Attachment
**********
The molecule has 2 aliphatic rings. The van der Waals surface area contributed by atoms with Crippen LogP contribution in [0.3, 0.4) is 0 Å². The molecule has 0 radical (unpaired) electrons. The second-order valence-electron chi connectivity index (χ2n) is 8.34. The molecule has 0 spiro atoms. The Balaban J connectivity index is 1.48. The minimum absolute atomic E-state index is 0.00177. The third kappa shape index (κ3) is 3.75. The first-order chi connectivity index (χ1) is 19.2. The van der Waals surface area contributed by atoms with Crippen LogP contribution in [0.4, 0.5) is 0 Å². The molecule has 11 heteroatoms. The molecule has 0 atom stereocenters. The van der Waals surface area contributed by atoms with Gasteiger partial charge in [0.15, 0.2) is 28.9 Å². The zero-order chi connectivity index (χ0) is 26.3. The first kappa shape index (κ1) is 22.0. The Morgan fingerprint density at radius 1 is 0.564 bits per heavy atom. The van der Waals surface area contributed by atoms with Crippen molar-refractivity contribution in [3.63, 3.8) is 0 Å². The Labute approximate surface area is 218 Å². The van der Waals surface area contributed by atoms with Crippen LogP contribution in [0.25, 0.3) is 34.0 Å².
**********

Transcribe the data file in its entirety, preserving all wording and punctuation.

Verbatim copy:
The molecule has 2 aliphatic rings. The van der Waals surface area contributed by atoms with Crippen LogP contribution in [0.3, 0.4) is 0 Å². The molecule has 0 radical (unpaired) electrons. The second-order valence-electron chi connectivity index (χ2n) is 8.34. The molecule has 0 spiro atoms. The Balaban J connectivity index is 1.48. The minimum absolute atomic E-state index is 0.00177. The third kappa shape index (κ3) is 3.75. The first-order chi connectivity index (χ1) is 19.2. The van der Waals surface area contributed by atoms with Crippen LogP contribution in [0.4, 0.5) is 0 Å². The molecule has 11 heteroatoms. The molecule has 0 atom stereocenters. The van der Waals surface area contributed by atoms with Gasteiger partial charge in [0.15, 0.2) is 28.9 Å². The zero-order chi connectivity index (χ0) is 26.3. The first kappa shape index (κ1) is 22.0. The Morgan fingerprint density at radius 1 is 0.564 bits per heavy atom. The van der Waals surface area contributed by atoms with Crippen molar-refractivity contribution in [3.63, 3.8) is 0 Å². The Labute approximate surface area is 218 Å². The van der Waals surface area contributed by atoms with Crippen LogP contribution in [0.25, 0.3) is 34.0 Å².